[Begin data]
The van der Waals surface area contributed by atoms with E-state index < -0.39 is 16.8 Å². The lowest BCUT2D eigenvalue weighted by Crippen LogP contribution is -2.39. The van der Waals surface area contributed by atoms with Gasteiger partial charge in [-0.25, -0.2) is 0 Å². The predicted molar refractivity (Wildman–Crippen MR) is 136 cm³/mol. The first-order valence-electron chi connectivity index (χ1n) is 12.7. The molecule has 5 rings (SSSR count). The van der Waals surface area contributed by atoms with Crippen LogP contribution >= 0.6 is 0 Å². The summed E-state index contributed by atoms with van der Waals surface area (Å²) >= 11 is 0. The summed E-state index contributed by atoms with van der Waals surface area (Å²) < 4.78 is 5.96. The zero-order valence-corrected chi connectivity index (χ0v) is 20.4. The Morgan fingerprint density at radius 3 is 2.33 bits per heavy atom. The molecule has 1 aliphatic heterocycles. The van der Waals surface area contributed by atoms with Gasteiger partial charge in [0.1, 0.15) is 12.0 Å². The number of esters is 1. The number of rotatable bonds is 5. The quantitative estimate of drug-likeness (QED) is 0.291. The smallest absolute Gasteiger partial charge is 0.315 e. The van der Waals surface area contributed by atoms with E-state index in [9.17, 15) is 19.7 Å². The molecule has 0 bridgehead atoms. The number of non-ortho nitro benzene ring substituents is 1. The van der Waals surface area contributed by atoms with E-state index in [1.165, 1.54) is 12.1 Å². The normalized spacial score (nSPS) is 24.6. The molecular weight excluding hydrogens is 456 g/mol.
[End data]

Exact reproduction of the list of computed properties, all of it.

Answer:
The van der Waals surface area contributed by atoms with E-state index < -0.39 is 16.8 Å². The lowest BCUT2D eigenvalue weighted by Crippen LogP contribution is -2.39. The van der Waals surface area contributed by atoms with Gasteiger partial charge in [-0.25, -0.2) is 0 Å². The predicted molar refractivity (Wildman–Crippen MR) is 136 cm³/mol. The first-order valence-electron chi connectivity index (χ1n) is 12.7. The molecule has 5 rings (SSSR count). The van der Waals surface area contributed by atoms with Crippen LogP contribution >= 0.6 is 0 Å². The summed E-state index contributed by atoms with van der Waals surface area (Å²) >= 11 is 0. The summed E-state index contributed by atoms with van der Waals surface area (Å²) < 4.78 is 5.96. The zero-order valence-corrected chi connectivity index (χ0v) is 20.4. The Morgan fingerprint density at radius 3 is 2.33 bits per heavy atom. The molecule has 1 aliphatic heterocycles. The van der Waals surface area contributed by atoms with Gasteiger partial charge in [0.1, 0.15) is 12.0 Å². The number of esters is 1. The number of rotatable bonds is 5. The quantitative estimate of drug-likeness (QED) is 0.291. The smallest absolute Gasteiger partial charge is 0.315 e. The van der Waals surface area contributed by atoms with E-state index in [9.17, 15) is 19.7 Å². The molecule has 0 bridgehead atoms. The number of non-ortho nitro benzene ring substituents is 1. The van der Waals surface area contributed by atoms with E-state index in [1.165, 1.54) is 12.1 Å². The normalized spacial score (nSPS) is 24.6. The molecular weight excluding hydrogens is 456 g/mol.